It is well to make sure, by consulting your doctor, that you are in normal health before commencing any system of unaccustomed diet or exercise.
As we approach the autumn and winter months, the subject of colds, coughs, chills, and like ills, cannot be entirely ignored. Especially where children are concerned, the fight against the cold germ cannot be relaxed. In children, colds turn frequently to bronchitis, and more serious illnesses are the direct cause of ill-health in later life. It is also necessary to keep the little folk away from infection, as many of the infectious diseases of childhood are ushered in by a common cold.
An open-air life is the enemy of germs of all descriptions. Fresh air helps to keep the body fit to withstand the invasion of enemy bacteria. Moving and changing air carries away the microbes. A clean, healthy body makes a poor breeding place for microbes.
Diet is an important factor. In the winter there is generally an inclination to increase the starchy ration. Include as much fresh fruit (especially apples and oranges) and raw and cooked green vegetables, as possible in the daily menu.
Clothing is also another important item. Do not coddle in cold weather with extra layers of thick underclothing. Have a lightly-woven porous garment next the skin. Two, or at the most three, layers of clothing are all that are necessary. On a cold day an extra woollen cardigan or jersey is all that is necessary out-of-doors. A healthy child keeps warm with exercise.
If a child complains of an unusually chilly feeling, the best thing is to give a warm bath, taking care to prevent chilling afterwards. Have ready a warm bed, with a hot water bottle. Keep the room well ventilated and the window open all the time, keeping the bed out of the way of a draught. If necessary give a laxative.
A light, nourishing diet is required, such as broth, custard and light milk puddings, and plenty of drinks—water, barley water, fruit drinks, milk, etc. Withhold all solid food for a day or two.
If there is a tickling or irritating cough, black-currant tea (made with jam or jelly and boiling water) is a homely and efficacious remedy, also a mixture of glycerine, honey and lemon juice is effective. For a slightly sore throat, gargling with a mild antiseptic, such as salt and water has a soothing effect for the child who is old enough to be trusted not to swallow the gargle.
A chest cold or cough, if there is a temperature, really calls for medical advice, as there is a risk of bronchitis. An inhalation of Friar's Balsam (one teaspoon to a pint of boiling water) gives relief. To give an inhalation, place a paper with a small hole cut in the corner, over the receptacle that holds the inhalant. Inhale the steam directly into the nose and into the lungs. If an inhalant is given in this way, the pores of the skin of the face are not opened, thus preventing chilling.
For a severe sore throat, it is advisable to isolate the child, as it is often an early sign of one of the infectious diseases. If there are white spots or patches on the throat, the doctor should be sent for immediately.page 59
The “unbalanced home budget”— probably the greatest worry and source of nervous strain to the average woman—is one that is not likely to “let up.” Cutting down expenses has been more or less the rule for the last few years and it is necessary to be sure that the “cuts” are wisely made. Reduction of the expenditure in the commissariat department of the household should always be done with the greatest of care and thought, as it is essential that the family is supplied with well balanced meals, including plenty of vegetables and fruit, and dairy produce. For those who have their own vegetable gardens there is no problem, as the essential articles of diet are at hand. Of course, it is totally different when with a limited income one is dependent on the greengrocer and the purchasing of the fruit and vegetables depends so much on the prices at which they are retailed. That is a real hurdle to be surmounted. On the other hand, it is surprising how remunerative it is to cultivate a small patch of ground. Unless one actually saw what could be done with it, the imagination of the average person could not visualize the profit that could be derived from utilising the ground to the fullest extent. Think of the lettuce plants, carrots and other vegetables not requiring much space, which could be grown for the greater part of the year!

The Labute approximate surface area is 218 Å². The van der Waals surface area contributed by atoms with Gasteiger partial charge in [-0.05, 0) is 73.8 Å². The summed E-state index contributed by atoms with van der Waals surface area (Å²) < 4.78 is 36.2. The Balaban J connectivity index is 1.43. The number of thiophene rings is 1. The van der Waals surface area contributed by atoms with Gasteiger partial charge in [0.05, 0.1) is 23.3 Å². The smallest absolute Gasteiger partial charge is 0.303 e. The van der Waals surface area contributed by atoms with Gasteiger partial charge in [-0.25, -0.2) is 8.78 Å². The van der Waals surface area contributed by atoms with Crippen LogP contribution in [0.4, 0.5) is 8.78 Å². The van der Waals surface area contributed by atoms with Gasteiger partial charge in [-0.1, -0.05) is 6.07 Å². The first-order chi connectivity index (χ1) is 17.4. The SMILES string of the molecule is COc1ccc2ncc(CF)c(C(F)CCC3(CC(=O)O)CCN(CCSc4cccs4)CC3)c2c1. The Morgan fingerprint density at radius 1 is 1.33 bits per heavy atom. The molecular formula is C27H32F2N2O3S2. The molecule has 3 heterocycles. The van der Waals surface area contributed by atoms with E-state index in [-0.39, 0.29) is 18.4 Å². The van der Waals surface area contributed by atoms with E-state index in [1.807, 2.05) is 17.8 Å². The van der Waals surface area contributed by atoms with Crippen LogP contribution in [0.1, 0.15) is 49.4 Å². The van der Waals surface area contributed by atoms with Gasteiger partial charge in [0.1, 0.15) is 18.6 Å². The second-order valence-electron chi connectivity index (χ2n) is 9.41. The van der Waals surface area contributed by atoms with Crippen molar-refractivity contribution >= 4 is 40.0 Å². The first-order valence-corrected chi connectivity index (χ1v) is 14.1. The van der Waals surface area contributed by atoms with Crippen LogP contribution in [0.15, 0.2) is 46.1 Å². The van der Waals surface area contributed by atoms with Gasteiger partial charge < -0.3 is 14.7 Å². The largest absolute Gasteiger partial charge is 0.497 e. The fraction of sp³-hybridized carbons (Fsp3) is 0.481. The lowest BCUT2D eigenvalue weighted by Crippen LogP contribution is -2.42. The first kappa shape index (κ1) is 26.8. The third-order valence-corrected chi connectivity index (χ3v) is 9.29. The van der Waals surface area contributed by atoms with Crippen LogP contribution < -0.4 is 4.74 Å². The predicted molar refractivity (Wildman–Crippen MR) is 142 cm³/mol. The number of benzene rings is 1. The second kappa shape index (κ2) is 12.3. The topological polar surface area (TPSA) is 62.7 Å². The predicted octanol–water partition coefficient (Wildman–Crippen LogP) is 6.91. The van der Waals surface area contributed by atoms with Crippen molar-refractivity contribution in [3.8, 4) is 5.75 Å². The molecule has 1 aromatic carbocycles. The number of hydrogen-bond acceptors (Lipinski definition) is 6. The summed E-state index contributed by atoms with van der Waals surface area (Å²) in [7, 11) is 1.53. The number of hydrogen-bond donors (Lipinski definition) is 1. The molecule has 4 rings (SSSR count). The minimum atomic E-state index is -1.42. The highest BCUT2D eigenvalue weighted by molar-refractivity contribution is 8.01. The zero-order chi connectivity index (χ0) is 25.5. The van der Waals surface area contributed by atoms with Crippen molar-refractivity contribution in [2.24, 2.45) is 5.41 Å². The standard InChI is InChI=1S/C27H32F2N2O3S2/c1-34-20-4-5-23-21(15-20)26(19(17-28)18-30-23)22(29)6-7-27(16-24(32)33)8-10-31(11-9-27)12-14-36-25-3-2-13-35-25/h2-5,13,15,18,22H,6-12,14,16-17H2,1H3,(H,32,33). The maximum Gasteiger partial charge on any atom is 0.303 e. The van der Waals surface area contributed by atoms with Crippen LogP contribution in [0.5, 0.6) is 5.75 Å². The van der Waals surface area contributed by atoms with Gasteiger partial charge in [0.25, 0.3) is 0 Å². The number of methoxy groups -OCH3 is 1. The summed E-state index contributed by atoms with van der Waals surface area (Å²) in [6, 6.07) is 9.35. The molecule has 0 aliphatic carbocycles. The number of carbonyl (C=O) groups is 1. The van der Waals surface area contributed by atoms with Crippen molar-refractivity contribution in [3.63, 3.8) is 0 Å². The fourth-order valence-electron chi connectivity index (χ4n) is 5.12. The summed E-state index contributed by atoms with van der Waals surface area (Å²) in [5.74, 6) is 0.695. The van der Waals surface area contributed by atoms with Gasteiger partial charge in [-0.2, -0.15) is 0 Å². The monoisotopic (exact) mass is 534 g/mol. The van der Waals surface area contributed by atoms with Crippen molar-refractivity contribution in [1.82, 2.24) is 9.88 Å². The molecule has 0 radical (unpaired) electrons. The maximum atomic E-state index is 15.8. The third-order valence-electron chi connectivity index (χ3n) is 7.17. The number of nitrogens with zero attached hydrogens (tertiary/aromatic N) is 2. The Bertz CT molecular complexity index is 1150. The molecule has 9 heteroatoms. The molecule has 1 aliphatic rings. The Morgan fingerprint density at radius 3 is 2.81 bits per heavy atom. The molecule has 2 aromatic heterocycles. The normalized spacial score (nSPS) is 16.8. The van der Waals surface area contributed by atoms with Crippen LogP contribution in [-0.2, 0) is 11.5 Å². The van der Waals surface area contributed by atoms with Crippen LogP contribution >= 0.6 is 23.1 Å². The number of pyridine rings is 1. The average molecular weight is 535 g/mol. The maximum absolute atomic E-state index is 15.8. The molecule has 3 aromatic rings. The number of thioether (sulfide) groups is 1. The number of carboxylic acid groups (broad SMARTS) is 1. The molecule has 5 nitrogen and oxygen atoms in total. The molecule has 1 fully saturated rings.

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During the late summer and the autumn when vegetables are losing their first freshness, variety may be had by adding stuffed vegetables to the menu. Vegetable marrows, pumpkins, tomatoes, cucumbers, potatoes, onions, etc., are all suitable for stuffing, and make an economical and delicious change. All these may be served with a variety of fillings. Stuffed mushrooms, too, are a delicacy which appeals to most tastes.
Stuffed Vegetable Marrow.
1 small marrow, 3 tablespoons of any minced cooked meat or poultry, 3 tablespoons bread crumbs, 1 teaspoon chopped parsley, grated lemon rind, 1 egg, beaten, seasoning, 1/2-pint thick brown gravy or tomato sauce.
Method.—Skin marrow and keep it whole. Cut out a wedge-shaped piece lengthwise and remove the seeds and soft pulp. Mix the minced meat, breadcrumbs, parsley and lemon rind with beaten egg. Put this mixture in the marrow and replace the cut-out piece. Dredge the marrow with flour. Place on a greased baking tin, bake in a moderate oven for 45–60 minutes or until tender, basting frequently. Serve with gravy or tomato sauce.
The marrow may be boiled instead of baked. Tie in a cloth like a roly-poly. Serve with white sauce.
1 large firm, straight cucumber, 1/2 cup minced meat, ham or cooked chicken. 1/2 cup breadcrumbs, 1 teaspoon chopped parsley, seasoning.
Method. Remove ends of cucumber and cut in pieces about two inches long. Remove skin in sections, to give striped effect. Scald cucumber in boiling salted water for five minutes, rinse in cold water and drain well. Scoop out the seeds and place the rings on a greased baking dish. Mix the other ingredients and pile into the prepared rings, and sprinkle with brown bread - crumbs. Cover with greased paper, and bake until tender. Serve with brown gravy or tomato sauce.
6 onions, 2 tablespoons chopped ham, 3 tablespoons cooked peas, 1/2 oz. butter, a little mint, seasoning.
Method.—Parboil the onions, strain and scoop out the centres. Toss the cooked peas in butter. Add the chopped ham, season well and fill the cases. Lay a small piece of butter on top of each. Place in a greased casserole with about 1/2-inch of water or stock. Cover, and bake until tender, basting frequently. Serve with thick brown gravy or sauce.
(N.B.—As an alternative, use stuffing as for marrow).
Tomatoes with Cheese Stuffing.
6 tomatoes, 2 tablespoons breadcrumbs, 2 tablespoons grated cheese, 1/2 oz. butter, chopped parsley, seasoning, Cayenne pepper to taste.
Method.—Choose firm tomatoes of equal size. Cut a small round from the stem end of each, and scoop out the pulp. Mix the stuffing with the tomato pulp and season well. Re-fill the tomato cases and place a piece of butter on each. Bake on a greased tin in a moderate oven for 15–20 minutes. Serve on rounds of hot buttered toast and garnish with parsley.